PETALING JAYA, April 24 — As Malaysians prepare for the 14th general election, buzzwords like redelineation, gerrymandering and malapportionment are inescapable.
But what do they really mean?
Here is an explainer to help distinguish the different terms and how they impact an election.
In Malaysia, electoral boundaries are redrawn at least every eight years
Redelineation is a standard exercise in any democracy. In Malaysia, the Electoral Commission (EC) has the responsibility of reviewing and recommending changes in electoral constituencies at least every eight years as stated in Article 113(2) of the Federal Constitution.
The exercise is carried out to reflect population growth
Over time, an area’s population (number of voters) will change due to factors such as natural growth, migration within the country and developments. For example, developed states like Selangor, Perak and Johor will have more eligible voters as the years go by.
One vote one value? Not always
This is where those who think “one vote one value” are in for a reality check. Though a redelineation exercise serves the aim of making electoral constituencies equal and proportionate, it is not always the case.
Let’s say constituency A has 20,000 voters and constituency B has 200,000 voters but they each have one member of parliament to represent the seat. Constituency B may be 10 times bigger but is given the same representation as constituency A — this means the value of a vote in constituency B is 10 times less than that of A’s. This is called malapportionment, a term used to describe poorly divided electoral districts that prevent highly populated areas from having equal representation.
What is gerrymandering?
Gerrymandering happens when electoral constituencies are redrawn to give one party a political advantage. Gerrymandering is also used to benefit or suppress an ethnic, racial, religious or class group.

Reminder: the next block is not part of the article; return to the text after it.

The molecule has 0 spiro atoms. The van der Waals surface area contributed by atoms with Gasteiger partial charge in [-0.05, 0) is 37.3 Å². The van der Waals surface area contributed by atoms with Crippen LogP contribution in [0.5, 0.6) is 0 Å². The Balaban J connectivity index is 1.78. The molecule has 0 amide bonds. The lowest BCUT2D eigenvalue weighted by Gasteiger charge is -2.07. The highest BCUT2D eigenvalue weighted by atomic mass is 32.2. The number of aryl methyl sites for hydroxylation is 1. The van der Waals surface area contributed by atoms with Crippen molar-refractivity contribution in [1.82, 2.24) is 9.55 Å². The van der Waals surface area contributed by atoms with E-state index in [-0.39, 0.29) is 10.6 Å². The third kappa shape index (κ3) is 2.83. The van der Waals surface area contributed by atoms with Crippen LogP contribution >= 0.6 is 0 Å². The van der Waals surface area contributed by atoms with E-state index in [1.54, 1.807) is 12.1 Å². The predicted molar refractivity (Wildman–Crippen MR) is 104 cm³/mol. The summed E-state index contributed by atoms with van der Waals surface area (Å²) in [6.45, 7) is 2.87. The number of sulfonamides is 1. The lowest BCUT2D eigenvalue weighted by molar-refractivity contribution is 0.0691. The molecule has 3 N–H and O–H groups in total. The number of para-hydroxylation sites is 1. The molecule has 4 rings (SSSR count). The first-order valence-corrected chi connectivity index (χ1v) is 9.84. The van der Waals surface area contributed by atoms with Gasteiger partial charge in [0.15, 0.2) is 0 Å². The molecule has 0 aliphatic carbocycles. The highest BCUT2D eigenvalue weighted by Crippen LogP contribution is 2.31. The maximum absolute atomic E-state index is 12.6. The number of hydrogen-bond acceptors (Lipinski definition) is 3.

It also can be used to protect the political position of a party that is in power. The term was first used in 1812 in the Boston Gazette when Governor Elbridge Gerry redrew the election districts of Massachusetts to favour his party. The word “gerrymander” is a combination of Gerry’s name and salamander because after the redistricting exercise, the area on the map closely resembled a mythical salamander.
Gerrymandering happens in developed democracies too
In Australia, in the 70s, former Queensland premier Joh Bjelke-Petersen was notorious for redelineating electoral boundaries to a point where rural electorates had half as many voters as metropolitan voters. Today, it remains one of the most famous gerrymandering examples.
Bjelke-Petersen used gerrymandering to keep his party in power for 32 years. Under his rule, the controversial figure outlawed street marches without a permit (which was often impossible to obtain) and famously banned history books. Eventually, systemic police corruption led to an inquiry that toppled his government.
There are algorithms to combat gerrymandering
According to Scientific American, Duke University mathematician Jonathan Mattingly designed an algorithm that creates random alternative versions of North Carolina’s 2012 election maps. His aim was to quantify the degree and impact of gerrymandering.
In his experiment, which produced 24,000 simulated map versions, Mattingly discovered that even when five out of 435 seats are gerrymandered, it was enough to sway crucial votes. Among all Western democracies, the US ranked last in the Electoral Integrity Project’s voting fairness index.